"We're excited because, with the Epic video client in part, it's so deeply integrated with the experience. We've seen a big reduction in the number of failed connections," he said.
Another challenge is the digital divide, according to Bina. There are two sides to fixing this-- giving access and creating a usable platform, including providing responsive software and multilingual support.
Epic has participated in the 21st Century Cures Act and is helping establish privacy standards so the act's goals are achieved, according to Bina.
"The main thing that we were concerned about was that patients' data would be used and sold without patients knowing about it," he explained.
For Epic, the primary focus is for data-use to be transparent to patients, according to Bina. They desire for patients to have control over data and know when other apps access their data. However, he believes there needs to be built-in controls for circumstances where larger conversations with providers need to be had.
"We’re big advocates of sharing as much information with the patients as possible, but then also building in the right tools so that in certain physician-patient interactions, there may be certain circumstances where the time is not right for a physician to share a particular piece of data because it could lead to something that would be life-threatening for the patient," he explained.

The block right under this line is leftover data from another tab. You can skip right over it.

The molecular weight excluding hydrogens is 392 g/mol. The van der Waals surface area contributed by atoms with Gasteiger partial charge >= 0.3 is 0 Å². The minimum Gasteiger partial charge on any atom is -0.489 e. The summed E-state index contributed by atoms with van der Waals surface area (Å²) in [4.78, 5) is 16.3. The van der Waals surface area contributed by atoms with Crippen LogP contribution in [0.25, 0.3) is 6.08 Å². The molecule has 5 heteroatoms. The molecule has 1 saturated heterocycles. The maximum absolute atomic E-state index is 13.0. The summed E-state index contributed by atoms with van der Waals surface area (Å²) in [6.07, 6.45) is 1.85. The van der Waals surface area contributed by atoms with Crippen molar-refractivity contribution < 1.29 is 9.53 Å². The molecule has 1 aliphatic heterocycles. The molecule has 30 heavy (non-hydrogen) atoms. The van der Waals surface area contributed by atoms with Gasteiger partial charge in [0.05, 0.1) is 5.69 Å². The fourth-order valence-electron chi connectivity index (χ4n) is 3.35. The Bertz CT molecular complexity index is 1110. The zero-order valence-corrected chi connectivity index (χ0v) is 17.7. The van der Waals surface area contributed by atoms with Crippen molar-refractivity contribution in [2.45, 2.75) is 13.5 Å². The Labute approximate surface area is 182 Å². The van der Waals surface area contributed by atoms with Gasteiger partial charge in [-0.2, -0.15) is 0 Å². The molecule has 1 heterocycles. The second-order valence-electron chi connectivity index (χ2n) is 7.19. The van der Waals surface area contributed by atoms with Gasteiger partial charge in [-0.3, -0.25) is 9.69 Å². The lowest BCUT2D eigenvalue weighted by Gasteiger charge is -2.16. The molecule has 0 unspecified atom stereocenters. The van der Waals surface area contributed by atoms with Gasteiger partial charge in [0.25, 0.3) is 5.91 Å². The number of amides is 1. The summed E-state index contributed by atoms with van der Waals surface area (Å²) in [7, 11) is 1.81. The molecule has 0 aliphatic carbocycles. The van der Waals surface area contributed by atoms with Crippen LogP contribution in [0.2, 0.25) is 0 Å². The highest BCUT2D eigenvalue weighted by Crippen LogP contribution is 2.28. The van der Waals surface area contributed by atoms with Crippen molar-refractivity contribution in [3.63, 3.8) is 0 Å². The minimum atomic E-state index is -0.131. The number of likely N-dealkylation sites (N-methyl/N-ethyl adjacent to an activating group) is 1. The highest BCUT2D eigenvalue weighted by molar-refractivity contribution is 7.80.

Additionally, Bina is excited about the ability to connect apps into the patient experience. Now, there are groups building wayfinding applications and resources for patients to have dietary ordering. By connecting to more apps, MyChart can create a better experience, according to Bina.
Social determinants is an area Epic is focusing on as a company, according to Bina. They work by identifying patients with issues with PHQ-9 forms, PROMIS CAT, and partnering with Lyft and Uber to help patients travel to appointments.
A new initiative for the company is the Epic Health Research Network. According to Bina, it is an electronic journal to help customers with EHR insights by data scientists.
“The goal was to make it fast and easy for our scientists and customers to be able to publish new information with a particular focus originally around COVID-19. They can track and report patterns and publish them onto our website for the public,” Bina explained.
To learn more about this episode of This Week in Health IT, watch the full interview at www.thisweekhealth.com.
Tess Kellogg – Editor-in-Chief
Katie Talpos – Staff Writer